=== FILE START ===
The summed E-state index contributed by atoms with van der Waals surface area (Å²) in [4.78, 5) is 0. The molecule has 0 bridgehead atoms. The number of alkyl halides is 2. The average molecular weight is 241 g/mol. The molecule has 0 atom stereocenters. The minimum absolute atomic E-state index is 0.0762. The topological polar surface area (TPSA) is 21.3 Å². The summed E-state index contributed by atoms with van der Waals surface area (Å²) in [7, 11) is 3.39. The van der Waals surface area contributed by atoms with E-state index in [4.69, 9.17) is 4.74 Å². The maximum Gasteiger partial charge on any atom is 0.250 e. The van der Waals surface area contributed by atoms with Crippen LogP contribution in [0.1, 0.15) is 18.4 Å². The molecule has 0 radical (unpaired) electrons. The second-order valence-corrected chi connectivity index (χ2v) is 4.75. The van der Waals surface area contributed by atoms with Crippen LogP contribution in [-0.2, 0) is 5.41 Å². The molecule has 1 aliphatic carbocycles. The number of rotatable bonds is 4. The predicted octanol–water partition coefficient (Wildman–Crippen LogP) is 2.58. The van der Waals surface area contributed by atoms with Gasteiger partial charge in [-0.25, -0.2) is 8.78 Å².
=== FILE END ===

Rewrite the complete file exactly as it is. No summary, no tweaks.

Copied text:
The summed E-state index contributed by atoms with van der Waals surface area (Å²) in [4.78, 5) is 0. The molecule has 0 bridgehead atoms. The number of alkyl halides is 2. The average molecular weight is 241 g/mol. The molecule has 0 atom stereocenters. The minimum absolute atomic E-state index is 0.0762. The topological polar surface area (TPSA) is 21.3 Å². The summed E-state index contributed by atoms with van der Waals surface area (Å²) in [7, 11) is 3.39. The van der Waals surface area contributed by atoms with E-state index in [4.69, 9.17) is 4.74 Å². The maximum Gasteiger partial charge on any atom is 0.250 e. The van der Waals surface area contributed by atoms with Crippen LogP contribution in [0.1, 0.15) is 18.4 Å². The molecule has 0 radical (unpaired) electrons. The second-order valence-corrected chi connectivity index (χ2v) is 4.75. The van der Waals surface area contributed by atoms with Crippen LogP contribution in [-0.2, 0) is 5.41 Å². The molecule has 1 aliphatic carbocycles. The number of rotatable bonds is 4. The predicted octanol–water partition coefficient (Wildman–Crippen LogP) is 2.58. The van der Waals surface area contributed by atoms with Gasteiger partial charge in [-0.25, -0.2) is 8.78 Å².